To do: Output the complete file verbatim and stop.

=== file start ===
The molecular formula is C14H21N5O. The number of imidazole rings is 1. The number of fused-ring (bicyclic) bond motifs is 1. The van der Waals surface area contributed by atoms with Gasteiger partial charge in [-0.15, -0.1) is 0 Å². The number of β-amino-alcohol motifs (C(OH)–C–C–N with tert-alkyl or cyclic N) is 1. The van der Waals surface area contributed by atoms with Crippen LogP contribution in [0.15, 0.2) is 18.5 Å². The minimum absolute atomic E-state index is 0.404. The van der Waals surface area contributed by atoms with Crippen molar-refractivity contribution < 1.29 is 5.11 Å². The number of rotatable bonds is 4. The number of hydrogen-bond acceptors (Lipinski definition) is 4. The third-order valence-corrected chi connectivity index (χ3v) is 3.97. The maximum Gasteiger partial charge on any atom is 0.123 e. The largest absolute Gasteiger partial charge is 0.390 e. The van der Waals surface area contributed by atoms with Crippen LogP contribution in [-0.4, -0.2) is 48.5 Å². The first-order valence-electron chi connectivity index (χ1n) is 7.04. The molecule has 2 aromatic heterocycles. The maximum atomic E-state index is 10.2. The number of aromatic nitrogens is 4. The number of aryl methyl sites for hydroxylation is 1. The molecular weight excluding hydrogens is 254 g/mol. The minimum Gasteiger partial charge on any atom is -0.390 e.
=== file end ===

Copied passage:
The molecular formula is C14H21N5O. The number of imidazole rings is 1. The number of fused-ring (bicyclic) bond motifs is 1. The van der Waals surface area contributed by atoms with Gasteiger partial charge in [-0.15, -0.1) is 0 Å². The number of β-amino-alcohol motifs (C(OH)–C–C–N with tert-alkyl or cyclic N) is 1. The van der Waals surface area contributed by atoms with Crippen LogP contribution in [0.15, 0.2) is 18.5 Å². The minimum absolute atomic E-state index is 0.404. The van der Waals surface area contributed by atoms with Crippen molar-refractivity contribution < 1.29 is 5.11 Å². The number of rotatable bonds is 4. The number of hydrogen-bond acceptors (Lipinski definition) is 4. The third-order valence-corrected chi connectivity index (χ3v) is 3.97. The maximum Gasteiger partial charge on any atom is 0.123 e. The largest absolute Gasteiger partial charge is 0.390 e. The van der Waals surface area contributed by atoms with Crippen LogP contribution in [-0.4, -0.2) is 48.5 Å². The first-order valence-electron chi connectivity index (χ1n) is 7.04. The molecule has 2 aromatic heterocycles. The maximum atomic E-state index is 10.2. The number of aromatic nitrogens is 4. The number of aryl methyl sites for hydroxylation is 1. The molecular weight excluding hydrogens is 254 g/mol. The minimum Gasteiger partial charge on any atom is -0.390 e.